U.S. Army Brig. Gen. Jeffrey Smiley was wounded during a recent insider attack in Afghanistan’s Kandahar Province, a spokesman for the NATO Resolute Support mission told Task & Purpose on Sunday.

“I can confirm that he is recovering from a gunshot wound,” Navy Lt. Cmdr. Grant Neeley said.

Smiley, the commander of Train, Advise, Assist and Command – South, was hit by gunfire during an attack earlier this week reportedly carried out by the Kandahar governor’s bodyguard, who killed the Kandahar police chief, intelligence chief, and wounded the governor.

He is being treated at a military hospital in Kandahar, and for the time being, remains the TAAC-South commander, Neeley said. If he were to be evacuated for follow-on care at the U.S. military base in Landstuhl, Germany, his deputy Col. David Zinn would likely take his place (Neeley declined to comment on whether Smiley would be able to return to duty).

The New York Times’ Taimor Shah and Mujib Mashal first broke the story on Oct. 19 of a brigadier general being wounded in the attack; Dan Lamothe of The Washington Post and Task & Purpose on Sunday confirmed it was Smiley.

The Taliban claimed responsibility for Thursday’s attack, which it said targeted top American commander Gen. Austin “Scott” Miller, who was also present at the meeting (Miller was not injured by the gunman).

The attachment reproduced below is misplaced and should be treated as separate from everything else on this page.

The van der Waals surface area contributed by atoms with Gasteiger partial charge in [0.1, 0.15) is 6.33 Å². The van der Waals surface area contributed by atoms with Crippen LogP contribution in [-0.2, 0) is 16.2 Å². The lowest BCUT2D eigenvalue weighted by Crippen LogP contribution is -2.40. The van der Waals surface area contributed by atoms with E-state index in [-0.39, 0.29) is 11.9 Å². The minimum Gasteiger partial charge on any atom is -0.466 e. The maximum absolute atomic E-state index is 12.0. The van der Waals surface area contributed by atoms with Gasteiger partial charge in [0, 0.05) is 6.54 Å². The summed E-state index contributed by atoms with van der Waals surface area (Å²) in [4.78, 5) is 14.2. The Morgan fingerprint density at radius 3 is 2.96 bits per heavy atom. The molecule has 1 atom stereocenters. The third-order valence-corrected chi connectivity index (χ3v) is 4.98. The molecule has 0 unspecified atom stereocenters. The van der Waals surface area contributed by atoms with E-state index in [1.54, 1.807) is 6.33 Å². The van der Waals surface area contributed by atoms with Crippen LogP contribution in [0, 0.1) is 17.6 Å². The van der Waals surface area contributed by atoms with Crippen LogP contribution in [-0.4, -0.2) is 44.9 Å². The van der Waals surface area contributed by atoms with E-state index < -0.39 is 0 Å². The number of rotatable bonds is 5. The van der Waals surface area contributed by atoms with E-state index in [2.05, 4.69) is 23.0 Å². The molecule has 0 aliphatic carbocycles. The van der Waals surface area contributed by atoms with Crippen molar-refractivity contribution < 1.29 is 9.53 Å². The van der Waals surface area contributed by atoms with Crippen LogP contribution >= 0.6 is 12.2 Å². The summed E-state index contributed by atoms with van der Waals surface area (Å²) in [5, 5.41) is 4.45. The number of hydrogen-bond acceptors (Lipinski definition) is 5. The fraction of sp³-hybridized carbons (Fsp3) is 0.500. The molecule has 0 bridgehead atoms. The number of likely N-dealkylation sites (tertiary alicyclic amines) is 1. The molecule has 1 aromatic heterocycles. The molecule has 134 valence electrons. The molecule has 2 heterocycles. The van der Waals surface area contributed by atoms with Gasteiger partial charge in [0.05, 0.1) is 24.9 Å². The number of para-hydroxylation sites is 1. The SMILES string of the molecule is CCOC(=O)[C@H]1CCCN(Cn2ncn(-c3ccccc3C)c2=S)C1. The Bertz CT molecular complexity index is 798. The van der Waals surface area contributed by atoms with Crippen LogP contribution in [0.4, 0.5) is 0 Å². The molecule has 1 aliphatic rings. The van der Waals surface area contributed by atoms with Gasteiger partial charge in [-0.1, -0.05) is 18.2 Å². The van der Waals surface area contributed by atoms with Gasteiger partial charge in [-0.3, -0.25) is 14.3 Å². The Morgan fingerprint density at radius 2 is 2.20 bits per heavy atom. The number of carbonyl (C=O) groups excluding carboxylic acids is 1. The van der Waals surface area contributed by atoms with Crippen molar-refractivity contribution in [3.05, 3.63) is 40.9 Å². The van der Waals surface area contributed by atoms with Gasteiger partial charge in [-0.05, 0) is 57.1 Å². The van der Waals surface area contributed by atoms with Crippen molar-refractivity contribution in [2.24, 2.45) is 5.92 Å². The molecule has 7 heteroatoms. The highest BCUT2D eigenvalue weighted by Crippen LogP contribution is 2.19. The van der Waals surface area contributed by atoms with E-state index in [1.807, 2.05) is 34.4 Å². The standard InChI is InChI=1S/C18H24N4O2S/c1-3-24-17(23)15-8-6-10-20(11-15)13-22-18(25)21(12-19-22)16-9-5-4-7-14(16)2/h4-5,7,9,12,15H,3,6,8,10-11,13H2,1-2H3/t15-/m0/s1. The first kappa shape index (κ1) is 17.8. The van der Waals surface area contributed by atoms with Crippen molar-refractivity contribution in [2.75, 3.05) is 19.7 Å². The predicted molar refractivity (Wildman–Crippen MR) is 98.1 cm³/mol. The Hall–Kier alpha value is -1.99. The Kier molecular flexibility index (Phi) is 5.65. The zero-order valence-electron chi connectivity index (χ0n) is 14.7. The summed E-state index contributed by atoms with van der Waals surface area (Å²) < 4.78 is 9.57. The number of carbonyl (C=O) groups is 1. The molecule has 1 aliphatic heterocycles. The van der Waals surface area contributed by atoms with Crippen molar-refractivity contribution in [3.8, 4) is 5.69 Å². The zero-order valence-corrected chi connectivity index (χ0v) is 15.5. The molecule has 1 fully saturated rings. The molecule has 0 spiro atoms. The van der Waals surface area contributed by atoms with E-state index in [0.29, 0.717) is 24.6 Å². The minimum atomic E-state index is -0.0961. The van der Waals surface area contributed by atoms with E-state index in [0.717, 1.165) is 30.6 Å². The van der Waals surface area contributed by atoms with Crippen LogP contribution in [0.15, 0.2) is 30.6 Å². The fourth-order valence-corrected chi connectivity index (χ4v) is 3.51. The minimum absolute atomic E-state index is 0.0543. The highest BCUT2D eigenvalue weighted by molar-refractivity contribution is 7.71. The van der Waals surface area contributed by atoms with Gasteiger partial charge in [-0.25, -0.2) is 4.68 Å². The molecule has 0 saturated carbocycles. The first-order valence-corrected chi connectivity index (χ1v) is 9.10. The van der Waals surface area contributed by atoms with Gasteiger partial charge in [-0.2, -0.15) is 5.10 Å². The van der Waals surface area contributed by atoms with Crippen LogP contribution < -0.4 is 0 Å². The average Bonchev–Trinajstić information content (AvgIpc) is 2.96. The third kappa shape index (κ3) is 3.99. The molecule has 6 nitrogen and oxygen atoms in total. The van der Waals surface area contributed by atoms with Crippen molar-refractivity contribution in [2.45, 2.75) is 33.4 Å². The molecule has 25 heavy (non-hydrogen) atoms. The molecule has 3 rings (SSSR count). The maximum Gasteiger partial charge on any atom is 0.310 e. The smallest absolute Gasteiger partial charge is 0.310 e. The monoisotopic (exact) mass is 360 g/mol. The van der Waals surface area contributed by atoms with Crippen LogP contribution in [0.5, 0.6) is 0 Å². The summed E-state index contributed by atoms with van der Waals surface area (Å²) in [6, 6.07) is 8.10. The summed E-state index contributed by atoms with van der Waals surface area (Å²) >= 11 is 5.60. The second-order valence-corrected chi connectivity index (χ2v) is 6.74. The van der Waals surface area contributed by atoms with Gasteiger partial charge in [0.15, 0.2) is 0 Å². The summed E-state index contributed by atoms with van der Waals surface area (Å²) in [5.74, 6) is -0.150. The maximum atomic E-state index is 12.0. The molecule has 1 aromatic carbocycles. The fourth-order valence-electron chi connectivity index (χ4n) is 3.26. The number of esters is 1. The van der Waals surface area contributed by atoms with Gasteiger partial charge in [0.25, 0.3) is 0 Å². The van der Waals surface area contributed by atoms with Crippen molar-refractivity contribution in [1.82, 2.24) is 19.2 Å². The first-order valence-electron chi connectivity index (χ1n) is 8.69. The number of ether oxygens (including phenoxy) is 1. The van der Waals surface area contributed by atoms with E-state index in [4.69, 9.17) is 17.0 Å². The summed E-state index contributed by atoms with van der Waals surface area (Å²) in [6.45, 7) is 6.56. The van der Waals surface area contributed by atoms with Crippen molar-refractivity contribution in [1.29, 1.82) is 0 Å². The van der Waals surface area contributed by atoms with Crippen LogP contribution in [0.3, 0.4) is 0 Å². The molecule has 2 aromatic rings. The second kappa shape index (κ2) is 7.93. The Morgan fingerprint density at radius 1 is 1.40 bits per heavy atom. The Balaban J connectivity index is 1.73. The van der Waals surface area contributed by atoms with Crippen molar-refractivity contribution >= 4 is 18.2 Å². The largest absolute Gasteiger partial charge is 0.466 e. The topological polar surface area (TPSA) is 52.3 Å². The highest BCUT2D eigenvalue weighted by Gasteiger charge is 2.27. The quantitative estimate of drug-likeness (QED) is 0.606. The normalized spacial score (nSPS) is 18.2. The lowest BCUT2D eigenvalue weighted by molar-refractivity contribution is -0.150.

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Smiley has served more than 30 years in the military, first joining as an enlisted Marine in 1983, according to an official biography.

He transitioned to the Army National Guard in 1987 and has taken on a variety of leadership roles since. He was promoted to brigadier general in May 2017 and took on his current command in August.

In addition to Smiley, two NATO contractors were also wounded in the shooting.

A general officer becoming a casualty has been exceptionally rare in Afghanistan. In 2011, German Army Gen. Markus Kneip was wounded in a suicide attack in Taloqan, and in 2014, U.S. Army Gen. Harold Greene was killed by an insider attacker in Kabul, making him the highest-ranking casualty of the Afghan War.

SEE ALSO: Afghanistan, 17 Years Later: This Is What Winning Looks Like

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